Friday, September 14, 2012

Ronnie Berger 1950-2012

My Uncle Ronnie Berger passed away on September 11, 2012, after a brave battle.  He was my godfather, one of the father-figures in my life, and a mensch.  His departure leaves a giant hole in my heart and life.  His funeral is today, and I was asked to say a few words.  Below are some of the memories and feelings I want to share.

This past Tuesday, I was at lunch in Chinatown in DC with a friend when I received a call from my mother.  She was in tears and said he had taken a turn for the worse.  The next hour as I tried to eat my vegetarian Indian plate, I waited for more information.  My sister texted me to let me know it was serious, and my mom called back to say that I needed to come home.  I rushed home and threw together some clothes in a bag and took the Metro to the bus to BWI Airport.  I spent an hour at the airport bar drinking Sam Adams - the same beer we had at Brielle's bat mitzvah just a few months earlier in Florida over Memorial Day Weekend.  On my flight was Auntie Nancy who was connecting out of St. Louis as she was there seeing a friend.  We sat piggyback toward the back of the plane, and when we landed, my dad picked us up to rush us to the hospital.  There, they were waiting for us, the last family members, to arrive before unhooking him and letting him go.  He died at 9:37 P.M. on September 11, 2012.

Ronald Berger was my godfather.  He taught me about life, about being a good person, and Jewish values.  A few specific times I can remember where I grew closer to Judaism he was involved: my bar mitzvah, his first diagnosis, and my divorce.  When I was home for the High Holidays, we'd go to shul together.  Uncle Ronnie was a family man.  There wasn't anything he wouldn't do for his close friends and family.  Every Christmas we spent the day at his house eating, drinking, kibitzing - basically having the same party year after year.  It was great.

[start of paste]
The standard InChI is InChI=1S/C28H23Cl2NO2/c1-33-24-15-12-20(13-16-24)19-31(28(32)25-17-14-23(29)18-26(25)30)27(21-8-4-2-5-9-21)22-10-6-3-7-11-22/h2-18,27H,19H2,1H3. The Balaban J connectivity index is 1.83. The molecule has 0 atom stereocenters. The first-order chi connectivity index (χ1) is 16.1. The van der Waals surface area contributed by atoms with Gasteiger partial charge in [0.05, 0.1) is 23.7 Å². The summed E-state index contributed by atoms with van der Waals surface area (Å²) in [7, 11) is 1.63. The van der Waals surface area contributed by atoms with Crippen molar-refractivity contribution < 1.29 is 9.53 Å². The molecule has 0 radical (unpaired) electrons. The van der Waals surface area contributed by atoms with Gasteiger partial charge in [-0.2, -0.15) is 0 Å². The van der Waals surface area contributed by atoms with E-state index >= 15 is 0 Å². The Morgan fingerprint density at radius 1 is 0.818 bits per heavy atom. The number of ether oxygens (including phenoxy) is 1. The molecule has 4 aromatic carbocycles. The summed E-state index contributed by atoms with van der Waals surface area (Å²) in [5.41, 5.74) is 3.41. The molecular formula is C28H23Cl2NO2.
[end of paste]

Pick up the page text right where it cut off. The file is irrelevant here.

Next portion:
Uncle Ronnie was the kind of man who would cheat at board games to beat a ten year old (aided by his older brother, my Uncle Eddie).  He was the kind of man who took me aside at my bar mitzvah and said that now since I was a man, I would do tequilla shots with his uncles (again, Uncle Eddie was present).  He was responsible for helping me find my Jewish identity.  It was during his first diagnosis in 1995 when I found myself going to Hillel to seek some sort of sense and pray for him to get better.  And during my divorce, he was there to remind me that things happen for a reason and to be thankful because I wouldn't have to spend the rest of my life with someone that didn't make me happy.

Last night, I went to the Sox versus Yankees games with my brother Matthew, my brother-in-law Ryan, and my college friend, Greg.  (Thank you, Uncle David!)  We first went to Boston Beer Works across from Fenway and toasted Uncle Ronnie.  Then we watched the game from great seats with a nice view of the park.  It would have been nice if they had won, but the Sox aren't doing so well this season.  If he were sitting with us, he'd have shared his views on who was a bum, who needed to go, and who was the dirt dogs of the team.  He wasn't shy with his love of the Sox.  One of my favorite memories of the Sox was the July 24, 2004, game against the Yankees where Varitek shoved his mitt in A-Rod's face and Bill Mueller hit a walk-off home run off Rivera for a dramatic win.  I went to the game with my friend Adam (a Yankees fan and visiting Fenway for the first time) and he was at the game with Auntie Maryann.  We got a beer across the street before the game and celebrated after.  Another time, I went to the game with them and on the way home we ate dinner at the Halfway Cafe.  He loved the Sox, and I loved spending time with him bonding over the Olde Towne Team.

Mostly, I'm going to miss the times I visited home and stopped by his house.  He was almost always there with Auntie Maryann watching Sox or Pats or Celtics.  I'd sit down with them, game on in the background, and catch them up on what was new in my life.  Living in DC, I didn't get to come home as often as I'd like, but I averaged about 4-5 times a year.  I'd updated them on work, social life, politics, my running, and more.  I'm going to miss calling you with exciting news or other events in my life.  I'm going to miss our times on the golf course.

I already miss you...

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